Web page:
On to the second leg of my 2.5-week summer trip through East Asia…

Taiwan

Saqib (Julie's husband) in Taipei's Hsimenting shopping district

Saqib (Julie's husband) in Taipei's Hsimenting shopping district

I’ve been to the city of Gaoxiong, but this time I spent all my time in the capital of Taipei (I’ve been there a few times before), where the world’s tallest building kept my eyes gazing skyward everyday and left my heart pounding. Even with a population of more than 2-million people, this fast-paced city still manages to keep its streets and sidewalks clean. The public transportation is actually pleasant to take. Unlike big cities in other parts of the world (I won’t name names!), Taipei feels safe to walk around at night. Families with children play in the park past 10 p.m., and so do Tai Chi enthusiasts.

MUST-SEE

Julie outside Taipei 101

Julie outside Taipei 101

1. Taipei 101. The world’s tallest building. It’s not plain like Chicago’s Sears Tower, for example. Rather, the skyscraper is stacked and wrapped like a present. The view from the observatory on one of the highest floors of the office building is like looking down on a Sim City — tall buildings look small. The observatory also features a history lesson on the next nine tallest buildings in the world. The shopping portion of the building is full of high-end stores and a basement food court.
2. Grand Hotel. Bathed in luxury, ornate decor, and the color red, the Grand Hotel claims to be the world’s only hotel featuring traditional Chinese architecture and style. Dignitaries and leaders of nations stay there. Once you enter it, you want to stay forever.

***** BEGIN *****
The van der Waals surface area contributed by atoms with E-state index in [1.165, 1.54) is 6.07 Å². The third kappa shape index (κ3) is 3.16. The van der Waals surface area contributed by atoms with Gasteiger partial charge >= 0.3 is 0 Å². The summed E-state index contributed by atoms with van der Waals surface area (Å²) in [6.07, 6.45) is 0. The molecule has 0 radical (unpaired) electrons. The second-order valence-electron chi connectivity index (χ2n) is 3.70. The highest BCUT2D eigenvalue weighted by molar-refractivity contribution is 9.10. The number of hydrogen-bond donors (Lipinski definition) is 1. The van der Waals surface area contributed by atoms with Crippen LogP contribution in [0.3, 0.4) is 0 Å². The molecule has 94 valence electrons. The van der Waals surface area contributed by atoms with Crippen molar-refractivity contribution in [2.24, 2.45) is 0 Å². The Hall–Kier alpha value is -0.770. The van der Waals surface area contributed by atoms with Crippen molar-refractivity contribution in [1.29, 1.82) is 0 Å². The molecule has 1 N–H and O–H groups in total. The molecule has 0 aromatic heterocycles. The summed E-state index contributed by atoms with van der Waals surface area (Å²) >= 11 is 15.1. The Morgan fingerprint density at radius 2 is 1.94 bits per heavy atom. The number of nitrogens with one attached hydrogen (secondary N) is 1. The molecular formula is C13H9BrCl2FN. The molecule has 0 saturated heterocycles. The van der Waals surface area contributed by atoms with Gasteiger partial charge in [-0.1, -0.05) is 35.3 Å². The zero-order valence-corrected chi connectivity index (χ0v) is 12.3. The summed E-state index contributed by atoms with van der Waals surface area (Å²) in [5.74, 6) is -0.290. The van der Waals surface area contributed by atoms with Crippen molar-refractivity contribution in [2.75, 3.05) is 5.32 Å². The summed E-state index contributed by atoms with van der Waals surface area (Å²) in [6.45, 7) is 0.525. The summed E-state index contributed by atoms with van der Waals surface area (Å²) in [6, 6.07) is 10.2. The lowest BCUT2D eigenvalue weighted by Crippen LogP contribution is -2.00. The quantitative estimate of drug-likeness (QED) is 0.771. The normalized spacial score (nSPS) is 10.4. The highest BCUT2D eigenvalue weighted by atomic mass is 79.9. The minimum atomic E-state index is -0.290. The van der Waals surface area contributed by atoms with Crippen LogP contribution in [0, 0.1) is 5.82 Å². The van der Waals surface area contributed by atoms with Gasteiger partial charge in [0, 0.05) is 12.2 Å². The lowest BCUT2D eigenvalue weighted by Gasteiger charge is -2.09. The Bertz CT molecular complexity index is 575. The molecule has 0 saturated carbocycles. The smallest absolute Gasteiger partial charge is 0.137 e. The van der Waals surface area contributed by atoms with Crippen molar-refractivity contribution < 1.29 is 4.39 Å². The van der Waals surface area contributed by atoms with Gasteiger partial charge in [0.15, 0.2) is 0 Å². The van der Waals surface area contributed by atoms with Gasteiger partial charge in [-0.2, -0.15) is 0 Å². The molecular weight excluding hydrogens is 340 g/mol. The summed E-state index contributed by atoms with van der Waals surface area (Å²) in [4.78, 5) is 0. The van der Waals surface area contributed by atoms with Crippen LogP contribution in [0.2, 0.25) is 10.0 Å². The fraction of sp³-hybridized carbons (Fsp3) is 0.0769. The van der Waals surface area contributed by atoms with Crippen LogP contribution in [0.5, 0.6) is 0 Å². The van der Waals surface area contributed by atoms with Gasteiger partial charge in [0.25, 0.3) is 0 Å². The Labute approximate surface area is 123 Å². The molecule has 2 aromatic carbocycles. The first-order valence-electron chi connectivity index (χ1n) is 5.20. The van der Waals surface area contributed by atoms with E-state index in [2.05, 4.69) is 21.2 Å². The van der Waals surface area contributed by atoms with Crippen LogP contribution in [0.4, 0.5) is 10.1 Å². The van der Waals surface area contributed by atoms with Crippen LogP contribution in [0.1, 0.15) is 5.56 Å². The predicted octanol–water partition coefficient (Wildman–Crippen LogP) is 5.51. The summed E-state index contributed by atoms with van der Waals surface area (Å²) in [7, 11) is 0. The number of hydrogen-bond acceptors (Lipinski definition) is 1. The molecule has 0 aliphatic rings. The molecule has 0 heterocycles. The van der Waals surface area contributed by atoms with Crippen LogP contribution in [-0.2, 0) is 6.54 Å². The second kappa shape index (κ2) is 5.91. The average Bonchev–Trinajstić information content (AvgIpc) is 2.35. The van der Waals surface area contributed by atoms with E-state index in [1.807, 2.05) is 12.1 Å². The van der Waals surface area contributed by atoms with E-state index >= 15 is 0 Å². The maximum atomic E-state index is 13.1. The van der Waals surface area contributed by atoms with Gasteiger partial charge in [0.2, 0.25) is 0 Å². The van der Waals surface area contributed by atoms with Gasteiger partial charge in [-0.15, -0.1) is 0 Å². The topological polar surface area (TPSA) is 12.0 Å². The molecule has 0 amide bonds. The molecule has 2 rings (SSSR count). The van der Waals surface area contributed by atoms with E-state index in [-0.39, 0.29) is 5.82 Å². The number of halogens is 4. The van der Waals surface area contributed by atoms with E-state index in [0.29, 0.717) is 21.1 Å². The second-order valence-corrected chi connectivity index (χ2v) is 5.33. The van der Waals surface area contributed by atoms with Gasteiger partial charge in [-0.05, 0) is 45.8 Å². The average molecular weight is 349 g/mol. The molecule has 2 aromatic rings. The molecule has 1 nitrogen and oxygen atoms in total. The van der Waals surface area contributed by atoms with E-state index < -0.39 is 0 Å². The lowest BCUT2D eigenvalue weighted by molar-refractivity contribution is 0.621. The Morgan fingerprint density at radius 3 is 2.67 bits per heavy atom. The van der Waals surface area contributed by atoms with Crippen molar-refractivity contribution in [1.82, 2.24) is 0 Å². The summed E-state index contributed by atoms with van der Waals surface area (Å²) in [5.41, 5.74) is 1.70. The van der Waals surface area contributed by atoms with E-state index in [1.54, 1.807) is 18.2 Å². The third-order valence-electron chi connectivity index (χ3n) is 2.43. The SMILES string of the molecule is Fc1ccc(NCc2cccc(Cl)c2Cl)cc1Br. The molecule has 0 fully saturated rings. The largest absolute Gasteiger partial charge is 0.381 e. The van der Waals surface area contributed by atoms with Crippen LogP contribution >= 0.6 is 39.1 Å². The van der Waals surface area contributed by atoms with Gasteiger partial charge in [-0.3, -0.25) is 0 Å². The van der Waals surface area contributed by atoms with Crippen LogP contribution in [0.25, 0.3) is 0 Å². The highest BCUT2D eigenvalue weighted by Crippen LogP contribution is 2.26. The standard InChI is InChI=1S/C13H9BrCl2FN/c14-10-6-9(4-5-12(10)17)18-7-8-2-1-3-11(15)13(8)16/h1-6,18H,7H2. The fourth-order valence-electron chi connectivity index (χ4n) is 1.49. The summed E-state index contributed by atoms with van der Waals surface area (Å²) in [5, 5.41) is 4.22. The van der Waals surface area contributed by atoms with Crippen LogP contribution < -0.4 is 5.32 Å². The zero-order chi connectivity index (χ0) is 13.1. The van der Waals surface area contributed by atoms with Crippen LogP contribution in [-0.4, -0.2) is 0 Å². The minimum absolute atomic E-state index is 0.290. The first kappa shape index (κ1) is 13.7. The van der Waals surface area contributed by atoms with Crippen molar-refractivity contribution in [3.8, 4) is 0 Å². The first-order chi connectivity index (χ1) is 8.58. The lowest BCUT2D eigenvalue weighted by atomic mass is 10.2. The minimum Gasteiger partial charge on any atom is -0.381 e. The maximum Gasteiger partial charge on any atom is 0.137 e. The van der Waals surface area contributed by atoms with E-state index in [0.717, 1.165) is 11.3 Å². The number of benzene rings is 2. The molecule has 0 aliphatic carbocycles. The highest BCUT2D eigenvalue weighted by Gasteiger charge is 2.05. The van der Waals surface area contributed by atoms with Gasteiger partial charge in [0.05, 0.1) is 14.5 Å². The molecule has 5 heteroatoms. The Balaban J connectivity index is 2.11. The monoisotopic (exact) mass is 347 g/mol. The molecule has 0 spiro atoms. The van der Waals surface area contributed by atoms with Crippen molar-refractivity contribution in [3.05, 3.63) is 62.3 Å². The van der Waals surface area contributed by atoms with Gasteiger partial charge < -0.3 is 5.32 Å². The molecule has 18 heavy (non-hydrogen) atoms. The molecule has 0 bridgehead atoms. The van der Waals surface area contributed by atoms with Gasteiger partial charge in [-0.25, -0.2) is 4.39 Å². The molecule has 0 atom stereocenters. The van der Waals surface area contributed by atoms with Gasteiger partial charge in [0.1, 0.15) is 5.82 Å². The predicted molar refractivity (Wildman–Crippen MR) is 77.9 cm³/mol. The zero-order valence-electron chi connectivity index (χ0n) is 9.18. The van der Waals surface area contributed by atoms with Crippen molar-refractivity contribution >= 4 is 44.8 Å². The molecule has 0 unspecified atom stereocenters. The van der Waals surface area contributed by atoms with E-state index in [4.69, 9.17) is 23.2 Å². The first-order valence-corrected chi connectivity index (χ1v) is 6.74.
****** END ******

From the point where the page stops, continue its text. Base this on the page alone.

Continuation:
3. Sogo. There’s a new Sogo and an old one. While the new one is very nice, I still find charm in the old one, which hardly looks old. Scarcity of land forced the developers to build vertically, so this department store is 18 stories tall. You could spend a day inside, from the basement food court (which I like to call “food heaven”) to the aisles of trendy clothing to the floors of electronics and toy’s. The food court is not your typical mall food court; this is a high-class experience.

Saqib (Julie's husband) outside Grand Hotel

Saqib (Julie's husband) outside Grand Hotel in Taipei

4. Night market. The sizzling steak platters and the smell of stinky tofu — which tastes so much better than it sounds — draw you in. The Taiwanese like staying up late and they like heading out to after-dark, outdoor food courts and shopping wonderlands. Shilin is one of the more famous ones.

Next week, visit the world’s most exciting place with me… Hong Kong! Still to come… a journey to the perfect mix of Chinese and Portuguese in Macau.